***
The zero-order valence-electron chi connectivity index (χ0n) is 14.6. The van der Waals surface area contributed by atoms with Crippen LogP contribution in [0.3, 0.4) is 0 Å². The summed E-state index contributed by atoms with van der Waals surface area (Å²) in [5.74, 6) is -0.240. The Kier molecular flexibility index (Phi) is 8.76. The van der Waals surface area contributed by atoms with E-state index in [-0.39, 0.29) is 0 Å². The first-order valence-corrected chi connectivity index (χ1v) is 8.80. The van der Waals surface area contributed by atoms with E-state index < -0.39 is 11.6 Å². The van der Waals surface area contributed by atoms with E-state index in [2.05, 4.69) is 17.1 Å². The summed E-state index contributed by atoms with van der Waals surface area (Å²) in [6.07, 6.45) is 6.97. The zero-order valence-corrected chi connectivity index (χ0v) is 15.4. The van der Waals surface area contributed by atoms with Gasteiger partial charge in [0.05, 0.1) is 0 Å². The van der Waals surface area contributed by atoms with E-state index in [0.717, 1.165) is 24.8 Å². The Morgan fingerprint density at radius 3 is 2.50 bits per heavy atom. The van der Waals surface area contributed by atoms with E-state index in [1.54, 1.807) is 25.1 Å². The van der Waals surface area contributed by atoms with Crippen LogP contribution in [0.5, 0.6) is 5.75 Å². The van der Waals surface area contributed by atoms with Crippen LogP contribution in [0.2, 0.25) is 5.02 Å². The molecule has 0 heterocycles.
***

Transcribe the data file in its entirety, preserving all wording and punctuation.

The zero-order valence-electron chi connectivity index (χ0n) is 14.6. The van der Waals surface area contributed by atoms with Crippen LogP contribution in [0.3, 0.4) is 0 Å². The summed E-state index contributed by atoms with van der Waals surface area (Å²) in [5.74, 6) is -0.240. The Kier molecular flexibility index (Phi) is 8.76. The van der Waals surface area contributed by atoms with E-state index in [-0.39, 0.29) is 0 Å². The first-order valence-corrected chi connectivity index (χ1v) is 8.80. The van der Waals surface area contributed by atoms with E-state index < -0.39 is 11.6 Å². The van der Waals surface area contributed by atoms with E-state index in [2.05, 4.69) is 17.1 Å². The summed E-state index contributed by atoms with van der Waals surface area (Å²) in [6.07, 6.45) is 6.97. The zero-order valence-corrected chi connectivity index (χ0v) is 15.4. The van der Waals surface area contributed by atoms with Gasteiger partial charge in [0.05, 0.1) is 0 Å². The van der Waals surface area contributed by atoms with E-state index in [0.717, 1.165) is 24.8 Å². The Morgan fingerprint density at radius 3 is 2.50 bits per heavy atom. The van der Waals surface area contributed by atoms with E-state index in [1.54, 1.807) is 25.1 Å². The van der Waals surface area contributed by atoms with Crippen LogP contribution in [0.5, 0.6) is 5.75 Å². The van der Waals surface area contributed by atoms with Crippen LogP contribution in [0.2, 0.25) is 5.02 Å². The molecule has 0 heterocycles.